Mad man Maceo Parker revisits Lucerna

Maceo Parker

Not unlike how a brand name like Xerox now refers to the actual photocopying process, the name Maceo has out-grown its owner – groove king MACEO PARKER – and has now come to represent the art of funky horn playing. With a constant worldwide touring schedule and guest appearances on albums by artists such as De La Soul and Bryan Ferry, Maceo Parker is no longer referred to as “the guy who played with…”

Maceo Parker?

Closing in on legend status, he’s now one of the most recognizable emissaries of 20th Century Black Music. Early on as an alto saxophone player, Maceo realized the most obvious direction his career could take: Maceo Parker plays Charlie Parker. So what does he do? Hook up with James Brown and become an integral part of some of the nastiest funk ever recorded. Shortly after Maceo’s arrival in 1964, Brown recorded “I Got You (I Feel Good).”

It was the start of a new era for the Hardest Working Man In Show Business. The older Gospel-tinged Live At The Apollo vibe began to slowly fade away – in fact everything faded away as the James Brown band stripped their sound to the bone. Over the next few years came more hits like “Papa’s Got A Brand New Bag,” “Mother Popcorn” and “Licking Stick,” all uninhibited by obsolete European harmony.

It was easily the finest music ever created by James Brown, no complex chord progressions or grating counterpoint, just raw and repetitive motherland grooves performed with military precision. Quarterbacking the whole show was Maceo, throwing in his distinctive horn blasts. By 1968, trombonist Fred Wesley and tenor saxist Alfred “Pee Wee” Ellis were beside Maceo and it was the beginning of a horn triumvirate that still tours together 25 years later.

{loadposition content_adsensecontent}

As the decade turned over, the lineup in James Brown’s band mutated at a dizzying pace. Between all the new people coming in and old veterans leaving and then returning, no line up stayed the same for more than three months. Reference books offer no help unraveling the constant fluctuation of personnel, but by examining the liner notes of the original releases it appears that Maceo left in ’69 and returned in ’73, by which time the famed Collins boys, William (“Bootsy”) and Phelps (“Catfish”) had already come and gone.

With his re-entry into the Godfather of Soul’s domain, Maceo was able to release some instrumental tracks as a bandleader under the moniker Maceo & The Macks on Brown’s own People label. Other instrumental sides were released as Fred Wesley & JBs, with Wesley’s trombone at the forefront backed by Maceo and several other ace players from this ’73-’74 period such as St. Clair Pickney (tenor sax), Fred Thomas (bass) and John “Jabo” Starks (drums).

As Brown started to rely more on faceless session pros and commence his slide towards Studio 54 clownhood, Maceo and Fred Wesley packed up their horns and split for funkier pastures, following the Collins brothers lead into George Clinton’s Parliament-Funkadelic aqua boogie wonderland.

With P-Funk, Maceo was the leader of a horn section known as The Horny Horns, which also included Fred Wesley, and trumpet players Rick Gardner and Richard “Kush” Griffith (yet another James Brown refugee). The Horny Horns best work was as the driving force behind the P-Funk touring unit.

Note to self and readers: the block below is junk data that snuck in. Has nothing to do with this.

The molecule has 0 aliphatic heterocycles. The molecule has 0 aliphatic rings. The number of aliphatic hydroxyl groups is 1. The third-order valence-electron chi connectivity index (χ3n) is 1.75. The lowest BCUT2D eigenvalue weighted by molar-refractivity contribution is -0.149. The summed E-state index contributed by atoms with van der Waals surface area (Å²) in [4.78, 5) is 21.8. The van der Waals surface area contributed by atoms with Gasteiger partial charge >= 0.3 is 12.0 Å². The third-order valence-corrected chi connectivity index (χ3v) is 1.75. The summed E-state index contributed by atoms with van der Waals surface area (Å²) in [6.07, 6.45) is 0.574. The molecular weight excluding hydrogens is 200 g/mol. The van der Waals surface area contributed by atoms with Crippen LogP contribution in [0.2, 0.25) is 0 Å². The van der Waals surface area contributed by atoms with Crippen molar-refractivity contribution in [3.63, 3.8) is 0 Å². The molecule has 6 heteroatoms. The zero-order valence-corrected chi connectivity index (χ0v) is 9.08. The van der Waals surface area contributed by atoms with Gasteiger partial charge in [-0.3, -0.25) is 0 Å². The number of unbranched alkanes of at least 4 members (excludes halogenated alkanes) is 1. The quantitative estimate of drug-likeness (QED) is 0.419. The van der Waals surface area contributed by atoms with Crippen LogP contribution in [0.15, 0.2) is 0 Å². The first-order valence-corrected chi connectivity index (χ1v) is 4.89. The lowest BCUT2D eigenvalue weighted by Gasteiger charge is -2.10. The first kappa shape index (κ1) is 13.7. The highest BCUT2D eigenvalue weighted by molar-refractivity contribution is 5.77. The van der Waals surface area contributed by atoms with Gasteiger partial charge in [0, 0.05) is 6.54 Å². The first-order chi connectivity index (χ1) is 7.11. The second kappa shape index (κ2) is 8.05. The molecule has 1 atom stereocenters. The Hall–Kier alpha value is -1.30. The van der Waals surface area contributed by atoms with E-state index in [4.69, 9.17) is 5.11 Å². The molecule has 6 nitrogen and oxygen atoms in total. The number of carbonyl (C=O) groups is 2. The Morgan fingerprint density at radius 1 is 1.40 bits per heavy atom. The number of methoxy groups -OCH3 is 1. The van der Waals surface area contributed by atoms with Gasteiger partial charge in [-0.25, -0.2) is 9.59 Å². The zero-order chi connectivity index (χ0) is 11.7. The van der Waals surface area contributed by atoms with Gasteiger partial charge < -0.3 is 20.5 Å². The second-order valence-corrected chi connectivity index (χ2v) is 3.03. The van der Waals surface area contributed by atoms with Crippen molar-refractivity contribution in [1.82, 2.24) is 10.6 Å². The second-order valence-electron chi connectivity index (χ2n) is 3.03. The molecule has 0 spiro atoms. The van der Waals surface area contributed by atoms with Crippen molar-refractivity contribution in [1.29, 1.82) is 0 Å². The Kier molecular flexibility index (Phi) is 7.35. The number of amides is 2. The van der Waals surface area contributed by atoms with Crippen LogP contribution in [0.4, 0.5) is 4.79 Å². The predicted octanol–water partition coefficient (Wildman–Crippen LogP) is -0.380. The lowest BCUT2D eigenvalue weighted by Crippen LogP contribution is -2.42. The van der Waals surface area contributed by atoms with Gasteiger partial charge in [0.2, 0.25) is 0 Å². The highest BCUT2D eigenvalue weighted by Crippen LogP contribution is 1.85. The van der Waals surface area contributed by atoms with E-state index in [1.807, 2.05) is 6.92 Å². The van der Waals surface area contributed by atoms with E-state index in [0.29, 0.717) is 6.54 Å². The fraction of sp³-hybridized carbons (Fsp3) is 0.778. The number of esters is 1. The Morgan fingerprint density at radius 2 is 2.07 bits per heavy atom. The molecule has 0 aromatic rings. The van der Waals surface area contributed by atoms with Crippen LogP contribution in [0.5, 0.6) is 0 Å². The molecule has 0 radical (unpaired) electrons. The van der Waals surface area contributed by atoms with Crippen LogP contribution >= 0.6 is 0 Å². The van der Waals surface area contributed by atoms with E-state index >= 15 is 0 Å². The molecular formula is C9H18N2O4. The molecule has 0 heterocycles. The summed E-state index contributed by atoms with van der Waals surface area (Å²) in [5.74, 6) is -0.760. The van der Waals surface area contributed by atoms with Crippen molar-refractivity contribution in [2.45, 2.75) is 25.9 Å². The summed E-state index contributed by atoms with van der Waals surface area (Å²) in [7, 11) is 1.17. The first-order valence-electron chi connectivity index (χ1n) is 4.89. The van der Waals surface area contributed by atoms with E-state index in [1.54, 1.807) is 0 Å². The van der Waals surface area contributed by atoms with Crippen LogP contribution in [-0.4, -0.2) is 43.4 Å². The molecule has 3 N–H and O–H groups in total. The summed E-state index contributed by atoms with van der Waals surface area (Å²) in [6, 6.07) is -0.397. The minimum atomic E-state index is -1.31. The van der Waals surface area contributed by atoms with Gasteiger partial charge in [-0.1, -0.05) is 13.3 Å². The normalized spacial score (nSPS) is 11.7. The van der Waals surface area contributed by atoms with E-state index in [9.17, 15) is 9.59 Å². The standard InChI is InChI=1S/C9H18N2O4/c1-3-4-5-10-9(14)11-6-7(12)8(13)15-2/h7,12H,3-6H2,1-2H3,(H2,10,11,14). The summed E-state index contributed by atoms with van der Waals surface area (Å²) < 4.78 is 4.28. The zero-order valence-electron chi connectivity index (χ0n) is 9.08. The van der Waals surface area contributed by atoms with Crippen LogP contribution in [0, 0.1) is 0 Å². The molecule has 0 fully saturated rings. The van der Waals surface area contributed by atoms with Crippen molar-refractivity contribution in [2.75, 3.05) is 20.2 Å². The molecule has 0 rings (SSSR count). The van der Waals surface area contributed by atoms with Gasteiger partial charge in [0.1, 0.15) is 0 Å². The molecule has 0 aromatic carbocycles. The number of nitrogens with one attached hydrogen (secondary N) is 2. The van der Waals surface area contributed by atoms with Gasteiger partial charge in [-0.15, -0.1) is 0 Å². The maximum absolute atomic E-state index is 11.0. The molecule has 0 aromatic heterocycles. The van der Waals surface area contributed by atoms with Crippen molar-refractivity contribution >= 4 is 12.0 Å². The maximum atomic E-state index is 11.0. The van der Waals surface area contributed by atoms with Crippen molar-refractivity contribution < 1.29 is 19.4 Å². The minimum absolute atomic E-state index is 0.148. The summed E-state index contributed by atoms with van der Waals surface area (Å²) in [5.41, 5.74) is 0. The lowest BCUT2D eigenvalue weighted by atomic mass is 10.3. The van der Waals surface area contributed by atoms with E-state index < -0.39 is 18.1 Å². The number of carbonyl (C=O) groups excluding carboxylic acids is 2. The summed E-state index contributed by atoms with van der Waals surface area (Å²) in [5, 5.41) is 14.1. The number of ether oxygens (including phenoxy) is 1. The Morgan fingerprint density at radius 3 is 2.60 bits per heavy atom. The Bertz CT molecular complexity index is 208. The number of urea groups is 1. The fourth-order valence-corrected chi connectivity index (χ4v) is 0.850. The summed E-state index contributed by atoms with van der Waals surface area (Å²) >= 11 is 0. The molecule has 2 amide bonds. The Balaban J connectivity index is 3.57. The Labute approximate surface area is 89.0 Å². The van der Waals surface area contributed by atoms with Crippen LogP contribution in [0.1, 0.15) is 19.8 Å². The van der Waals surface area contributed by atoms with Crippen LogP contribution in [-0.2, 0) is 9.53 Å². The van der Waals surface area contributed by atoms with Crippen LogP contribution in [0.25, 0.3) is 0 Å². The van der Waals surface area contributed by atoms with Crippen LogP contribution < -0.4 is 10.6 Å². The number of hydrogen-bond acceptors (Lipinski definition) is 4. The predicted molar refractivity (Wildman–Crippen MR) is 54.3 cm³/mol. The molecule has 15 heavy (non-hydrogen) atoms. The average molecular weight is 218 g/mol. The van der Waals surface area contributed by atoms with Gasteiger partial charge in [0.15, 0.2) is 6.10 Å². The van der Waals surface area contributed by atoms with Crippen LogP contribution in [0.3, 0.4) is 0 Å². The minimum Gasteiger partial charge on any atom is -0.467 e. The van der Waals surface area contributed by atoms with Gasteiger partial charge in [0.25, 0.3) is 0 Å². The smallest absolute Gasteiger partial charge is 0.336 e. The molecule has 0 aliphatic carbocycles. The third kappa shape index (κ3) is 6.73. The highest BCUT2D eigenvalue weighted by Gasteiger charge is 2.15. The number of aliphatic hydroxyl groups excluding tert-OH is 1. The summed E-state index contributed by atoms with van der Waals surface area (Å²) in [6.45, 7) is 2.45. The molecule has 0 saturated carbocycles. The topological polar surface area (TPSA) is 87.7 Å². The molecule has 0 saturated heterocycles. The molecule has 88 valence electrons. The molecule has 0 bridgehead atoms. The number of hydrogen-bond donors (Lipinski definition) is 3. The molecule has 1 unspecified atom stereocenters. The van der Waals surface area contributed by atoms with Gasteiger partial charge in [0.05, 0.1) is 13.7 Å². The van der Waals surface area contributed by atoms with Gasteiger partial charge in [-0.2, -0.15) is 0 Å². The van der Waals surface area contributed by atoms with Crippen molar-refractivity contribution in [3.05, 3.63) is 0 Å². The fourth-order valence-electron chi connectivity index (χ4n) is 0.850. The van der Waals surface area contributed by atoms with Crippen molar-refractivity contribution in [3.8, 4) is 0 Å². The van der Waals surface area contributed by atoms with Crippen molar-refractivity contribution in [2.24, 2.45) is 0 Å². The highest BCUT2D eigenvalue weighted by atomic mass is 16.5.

They also supplied brass parts for Bootsy’s Rubber Band, Parlet, and anything else within the Clinton universe, often augmented by fusion heavyweights like Joe Farrell and the Brecker Brothers. “Fred Wesley And The Horny Horns Featuring Maceo Parker” eventually signed to Atlantic for two albums, showcasing their own frantic blowing sessions and re-working of P-hits, A Blow For Me, A Toot For You (note the not-so-subtle coke reference) and Say Blow By Blow Backwards.

Clinton’s mothership, dogged by record company lawsuits, IRS hassles, and freebase excursions, eventually crashed and burned in the early 80s. With drum machines running the show in Black music, Maceo was seemingly doomed to chitlin circuit obscurity. If a producer had four synths with sax sounds, why bother hiring a live musician to come in and play? Besides, you could always just sample him anyway, right?

Hooking up with old cohorts Wesley and Pee Wee Ellis, Maceo went on the road backing up JB organist Bobby Byrd and discovered there was a worldwide audience starving for d-original funk. What followed was a barrage of Maceo solo albums (with ample support from Fred and Pee Wee): Mo’ Roots, Roots Revisted and Live On Planet Groove (Verve) as well as two Gramavision discs credited collectively to the JB Horns: Fred, Pee Wee & Maceo and Funky Good Time-Live. Southern Exposure (Novus/RCA) is the latest, and this time some New Orleans spice is added to the mix.

A cover of the The Meters’ “Keep On Marching” features two of The Meters themselves, Leo Nocentelli and George Porter Jr. , and a take on Joe Zawinul’s “Mercy, Mercy, Mercy” highlights the old skool cajun schwing of The Rebirth Brass Brand. There’s no doubt that Maceo’s settled into a comfortable recipe now, a prominent Hammond organ-driven sound that’s more funky jazz than jazzy funk; but remember, there ain’t nothing wrong with having a funky good time.?


Photo by?Jeffree Benet